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A Cabinetmaker's Notebook

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A well known work by Krenov, this is the first in a series of four books written about the art and craft of cabinetmaking....[Read More]
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Atkins Backsaw


Woodworking with Will Myers


The Hardware Cabinet - part 3 by Will Myers

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The drawers on the original cabinet are made with different thickness parts, thinner stock on the smaller upper drawers and progressively heavier stock on the larger lower drawers. All of the drawers are simply nailed together with a floating bottom set in a grove plowed in the front and sides.

To attempt to dovetail 55 little drawers would be the definition of insanity. Nailing these is entirely adequate; most of the drawers in this cabinet could not hold more than a pound or two of nails or screws if completely full anyway.

You can really make a dent in your scrap pile building the drawers. There are dozens of small pieces that can be made from crappy wood. To try to utilize what I had, when milling out the drawer stock I milled the pieces out as long as possible with knots and defects included. As I cut individual drawer parts to length I would dodge the defects. This way I did not have to try and plane or saw a bunch of small parts and the drawers in this cabinet ended up being pretty much all clear material.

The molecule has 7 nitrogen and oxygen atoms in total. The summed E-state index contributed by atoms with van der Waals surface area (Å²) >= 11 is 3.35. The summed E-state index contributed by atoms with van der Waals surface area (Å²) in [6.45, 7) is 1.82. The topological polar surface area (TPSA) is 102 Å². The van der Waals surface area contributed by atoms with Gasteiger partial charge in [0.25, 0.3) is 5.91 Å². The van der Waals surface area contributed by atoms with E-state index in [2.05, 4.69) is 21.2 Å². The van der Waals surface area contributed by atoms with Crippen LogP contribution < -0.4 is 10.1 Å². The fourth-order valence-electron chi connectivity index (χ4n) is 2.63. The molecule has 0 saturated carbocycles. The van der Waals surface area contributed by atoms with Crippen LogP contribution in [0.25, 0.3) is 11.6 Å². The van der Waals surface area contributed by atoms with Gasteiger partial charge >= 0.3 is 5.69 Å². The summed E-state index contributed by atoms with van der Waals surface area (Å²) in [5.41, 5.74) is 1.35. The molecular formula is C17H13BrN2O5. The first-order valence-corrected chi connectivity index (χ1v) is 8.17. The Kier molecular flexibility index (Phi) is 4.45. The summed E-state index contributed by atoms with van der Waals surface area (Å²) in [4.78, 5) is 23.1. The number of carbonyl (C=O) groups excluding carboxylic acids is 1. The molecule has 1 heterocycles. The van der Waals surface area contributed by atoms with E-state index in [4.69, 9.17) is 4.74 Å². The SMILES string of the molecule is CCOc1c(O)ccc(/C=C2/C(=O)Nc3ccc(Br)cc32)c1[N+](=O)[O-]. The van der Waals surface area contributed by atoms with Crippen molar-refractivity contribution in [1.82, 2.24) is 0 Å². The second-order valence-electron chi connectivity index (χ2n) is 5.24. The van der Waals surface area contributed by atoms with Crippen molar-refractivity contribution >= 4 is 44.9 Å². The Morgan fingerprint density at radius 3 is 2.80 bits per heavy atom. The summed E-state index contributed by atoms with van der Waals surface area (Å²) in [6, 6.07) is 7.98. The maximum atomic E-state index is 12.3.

For my cabinet I made all of the drawers from the same dimension stock throughout to simplify the milling process. The drawer fronts are all thick, sides 3/8 and the bottoms from 3/16 material.

I started with the drawer fronts. Mill out enough stock for an entire row of drawers the proper height to fit the openings. Before cutting then to length I plowed the 3/16 grove to accept the drawer bottom. To get an accurate fit I transferred the lengths from each individual drawer opening to the stock and cut to length on the miter box. Test each drawer face to the openings and check the fit, tune up with a block plane if needed. After they are fit be sure to number each opening to each drawer face to avoid confusion.

Each drawer face has two rabbets to accept the drawer sides. These drawer faces are narrow and a bit difficult to try to rabbet individually. The best way I found to do them was a whole row of fronts at once. Using my tail vise, I aligned one side of a row of fronts with a straight edge, clamped, and then cut the rabbit with a moving fillister plane. To be sure they were all to a perfectly equal depth I used a router plane to make the last pass.

I re-sawed with a band saw the 5/4 stock I had to make the 3/8 thickness needed for the drawer sides. Here again, the height changes between rows and you have to mill out the sides accordingly. The length of the side pieces are the same for all the drawers.

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Building the Portable Moravian Workbench with Will Myers (DVD)
Building the Portable Moravian Workbench with Will Myers (DVD)


Buy this two-disc DVD set now and build an 18th-century workbench with techniques for woodworkers of any skill level. [Read More]
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